Asian power behemoths drive world electricity demand

Paul Boughton

Globally, the demand for electricity will escalate between 2010 and 2030, especially in the developing regions, due to a growing middle class and rapid urbanisation. As the spending power of the people in those regions rises, so will their uptake of electric appliances.

New analysis from Frost & Sullivan, Annual Global Power Generation Forecasts 2011, finds that electricity generation will expand at a compound annual growth rate (CAGR) of 2.7 per cent through 2020, with the growth rate declining to 1.8 per cent per annum over the subsequent decade, as growth in the emerging markets is reduced and energy-efficiency measures begin to have a greater impact.

Over the next two decades, the combined share of demand for electricity from the developed regions of European Union (EU), North America and Organization for Economic Co-operation and Development Asia Pacific (OECD APAC) will drop from 49.6 per cent to 37.5 per cent. The bulk of demand is expected to come from India and China, with the combined share of these two countries alone rising from 23.6 per cent in 2010 to 34.5 per cent in 2030.

“China’s and India’s role and future impact are most prominent in the area of coal-fired power generation, where they accounted for 43.8 per cent of the world total in 2010, and this is forecast to rise to 57 per cent by 2030,” says Frost & Sullivan’s Industry Director for Power Generation, Harald Thaler. “Both countries are also very strong in hydro and wind power generation, with China expanding in hydro and India in wind power.”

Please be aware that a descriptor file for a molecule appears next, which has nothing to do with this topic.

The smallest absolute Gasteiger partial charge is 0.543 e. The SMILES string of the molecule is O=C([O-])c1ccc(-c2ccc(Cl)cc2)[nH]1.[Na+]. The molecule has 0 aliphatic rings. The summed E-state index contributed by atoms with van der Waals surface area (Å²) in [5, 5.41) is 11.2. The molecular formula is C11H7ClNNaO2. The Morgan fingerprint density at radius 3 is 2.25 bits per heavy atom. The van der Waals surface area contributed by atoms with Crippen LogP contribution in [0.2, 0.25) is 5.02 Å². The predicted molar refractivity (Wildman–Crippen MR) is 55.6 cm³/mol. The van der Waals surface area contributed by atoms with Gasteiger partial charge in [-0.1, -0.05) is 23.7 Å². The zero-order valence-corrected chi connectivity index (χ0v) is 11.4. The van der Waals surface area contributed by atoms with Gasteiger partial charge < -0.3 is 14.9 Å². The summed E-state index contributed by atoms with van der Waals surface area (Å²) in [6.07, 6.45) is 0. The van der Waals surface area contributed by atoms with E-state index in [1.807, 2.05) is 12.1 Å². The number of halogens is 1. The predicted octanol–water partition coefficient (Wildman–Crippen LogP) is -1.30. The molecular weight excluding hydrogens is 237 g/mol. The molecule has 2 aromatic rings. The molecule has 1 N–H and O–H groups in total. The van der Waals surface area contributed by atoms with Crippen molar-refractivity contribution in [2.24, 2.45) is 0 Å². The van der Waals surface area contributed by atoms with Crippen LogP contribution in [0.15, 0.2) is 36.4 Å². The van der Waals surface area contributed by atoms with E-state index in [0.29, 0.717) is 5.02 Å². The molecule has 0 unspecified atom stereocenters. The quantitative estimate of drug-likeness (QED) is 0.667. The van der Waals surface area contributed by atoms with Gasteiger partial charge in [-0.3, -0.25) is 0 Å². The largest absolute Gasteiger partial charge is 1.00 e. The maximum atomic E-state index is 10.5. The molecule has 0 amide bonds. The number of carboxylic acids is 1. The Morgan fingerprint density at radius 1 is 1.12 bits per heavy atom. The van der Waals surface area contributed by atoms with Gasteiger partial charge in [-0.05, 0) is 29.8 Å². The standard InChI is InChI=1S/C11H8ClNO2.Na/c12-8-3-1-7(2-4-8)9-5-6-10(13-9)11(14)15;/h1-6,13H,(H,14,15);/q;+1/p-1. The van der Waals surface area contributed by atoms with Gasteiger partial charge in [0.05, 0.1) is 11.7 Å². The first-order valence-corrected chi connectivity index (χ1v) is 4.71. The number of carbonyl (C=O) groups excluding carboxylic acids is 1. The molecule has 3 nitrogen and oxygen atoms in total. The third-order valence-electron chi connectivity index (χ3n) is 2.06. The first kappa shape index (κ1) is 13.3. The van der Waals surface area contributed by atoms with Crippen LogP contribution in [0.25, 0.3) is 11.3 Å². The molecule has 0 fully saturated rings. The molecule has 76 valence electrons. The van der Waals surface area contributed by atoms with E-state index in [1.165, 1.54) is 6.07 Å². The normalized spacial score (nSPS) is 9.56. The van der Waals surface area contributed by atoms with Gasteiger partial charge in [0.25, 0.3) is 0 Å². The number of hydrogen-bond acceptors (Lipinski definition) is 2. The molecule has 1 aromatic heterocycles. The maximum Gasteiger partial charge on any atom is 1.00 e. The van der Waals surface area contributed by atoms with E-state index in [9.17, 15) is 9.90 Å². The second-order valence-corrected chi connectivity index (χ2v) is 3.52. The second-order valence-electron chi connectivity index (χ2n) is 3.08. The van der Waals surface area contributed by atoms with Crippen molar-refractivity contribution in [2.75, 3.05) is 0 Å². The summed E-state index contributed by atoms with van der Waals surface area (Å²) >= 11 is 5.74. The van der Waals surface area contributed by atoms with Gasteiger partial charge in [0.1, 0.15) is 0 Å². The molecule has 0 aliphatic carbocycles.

Renewable energy is expected to be widely adopted, as governments aim to curb fossil fuel emissions, partly in order to comply with international agreements on climate change and partly to support new industries in the field of the green economy.

All fuel sources, apart from oil, will expand, but coal will remain the dominant source, still accounting for nearly 28 per cent of installed capacity and over 34 per cent of electricity generation in 2030.

“China and India are both expected to see strong growth in renewable energy and nuclear power as they aim to diversify away from fossil-fired generation,” observes Thaler. “The highest non-fossil electricity generation growth, however, will be in the Middle East and Africa, where solar power developments, in particular, will receive increased attention.”

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